There is a motive of interest at the bottoin which disposed Elian, Plutarch, and many others, to condemn this poet without appeal. Socrates, who is said to have been destroyed by a poetical attack, at the instigation of two wretches *, has too many friends among good men, to have pardon granted to so horrid a crime. This has filled them with an implacable hatred against Aristophanes, which is mingled with the spirit of philosophy, a spirit, wherever it comes, more dangerous than any other. A common enemy will confess some good qualities in his adversary; but a philosopher, made partial by philosophy, is never at rest till he has totally destroyed him who has hurt the most tender part of his heart; that is, has disturbed bim in his adherence to some character, which, like that of Socrates, takes possession of the mind. The mind is the freest part of wan, and the most tender of its liberties: possessions, life, and reputation, may be in another's power, but opinion is always independent. If any man can obtain that gentle influence, by which he ingratiates himself with the understanding, and makes a sect in a commonwealth, his followers will sacrifice themselves for him, and nobody will be pardoned that dares to attack him justly or unjustly, because that truth, real or imaginary, which he maintained, is now become an idol. Time will do nothing for the extinction of this hatred; it will be propagated from age to age; and there is no hope that Aristophanes will ever be treated with tenderness by the disciples of Plato, who made Socrates his berø. Every body else may, perhaps, confess that Aristophanes, though in one instance a bad man, may nevertheless be a good poet; but distinctions, like these, will not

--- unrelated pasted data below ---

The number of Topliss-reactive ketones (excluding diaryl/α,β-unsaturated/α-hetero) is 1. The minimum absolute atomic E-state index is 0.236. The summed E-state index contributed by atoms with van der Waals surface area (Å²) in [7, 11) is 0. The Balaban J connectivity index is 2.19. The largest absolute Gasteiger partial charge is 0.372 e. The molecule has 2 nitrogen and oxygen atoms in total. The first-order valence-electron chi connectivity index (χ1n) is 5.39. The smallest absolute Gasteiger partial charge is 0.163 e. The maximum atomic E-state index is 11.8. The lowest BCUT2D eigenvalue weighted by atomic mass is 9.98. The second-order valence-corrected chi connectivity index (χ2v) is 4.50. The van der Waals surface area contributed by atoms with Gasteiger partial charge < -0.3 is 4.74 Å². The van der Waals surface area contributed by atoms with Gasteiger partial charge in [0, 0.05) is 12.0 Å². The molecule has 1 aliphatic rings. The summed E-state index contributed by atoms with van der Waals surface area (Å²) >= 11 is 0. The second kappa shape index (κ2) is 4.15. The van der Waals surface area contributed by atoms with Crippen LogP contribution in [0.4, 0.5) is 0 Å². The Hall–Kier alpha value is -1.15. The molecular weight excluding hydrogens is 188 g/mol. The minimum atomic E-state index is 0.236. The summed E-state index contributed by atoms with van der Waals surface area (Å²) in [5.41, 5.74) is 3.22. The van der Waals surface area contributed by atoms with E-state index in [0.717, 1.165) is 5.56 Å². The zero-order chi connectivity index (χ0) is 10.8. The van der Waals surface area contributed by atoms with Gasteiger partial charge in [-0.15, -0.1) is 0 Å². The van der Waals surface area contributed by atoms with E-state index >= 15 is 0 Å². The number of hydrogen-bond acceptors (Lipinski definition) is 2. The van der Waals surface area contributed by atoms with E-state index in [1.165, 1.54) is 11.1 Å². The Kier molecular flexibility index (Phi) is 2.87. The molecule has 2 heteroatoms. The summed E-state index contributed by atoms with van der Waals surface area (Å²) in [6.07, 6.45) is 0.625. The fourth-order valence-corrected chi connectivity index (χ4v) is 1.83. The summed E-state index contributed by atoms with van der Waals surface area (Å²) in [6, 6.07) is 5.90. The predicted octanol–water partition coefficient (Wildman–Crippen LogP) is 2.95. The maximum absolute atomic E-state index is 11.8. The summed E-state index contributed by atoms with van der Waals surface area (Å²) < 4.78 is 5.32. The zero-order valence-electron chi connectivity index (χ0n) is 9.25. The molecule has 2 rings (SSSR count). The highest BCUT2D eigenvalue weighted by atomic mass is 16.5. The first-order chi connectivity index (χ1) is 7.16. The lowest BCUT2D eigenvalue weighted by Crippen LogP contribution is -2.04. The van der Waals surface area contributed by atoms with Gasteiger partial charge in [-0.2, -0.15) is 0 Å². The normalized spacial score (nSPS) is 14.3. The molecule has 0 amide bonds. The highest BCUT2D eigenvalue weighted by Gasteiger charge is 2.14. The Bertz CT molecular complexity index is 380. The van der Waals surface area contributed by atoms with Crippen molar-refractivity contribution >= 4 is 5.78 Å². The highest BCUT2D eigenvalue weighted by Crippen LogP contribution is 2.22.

• It is not certain, that Aristophanes did procure the death of Socrates : but, however, he is certainly criminal for having, in the Clouds, accused him publicly of impiety.

be admitted by prejudice and passion, and one or other dictates all characters, whether good or bad.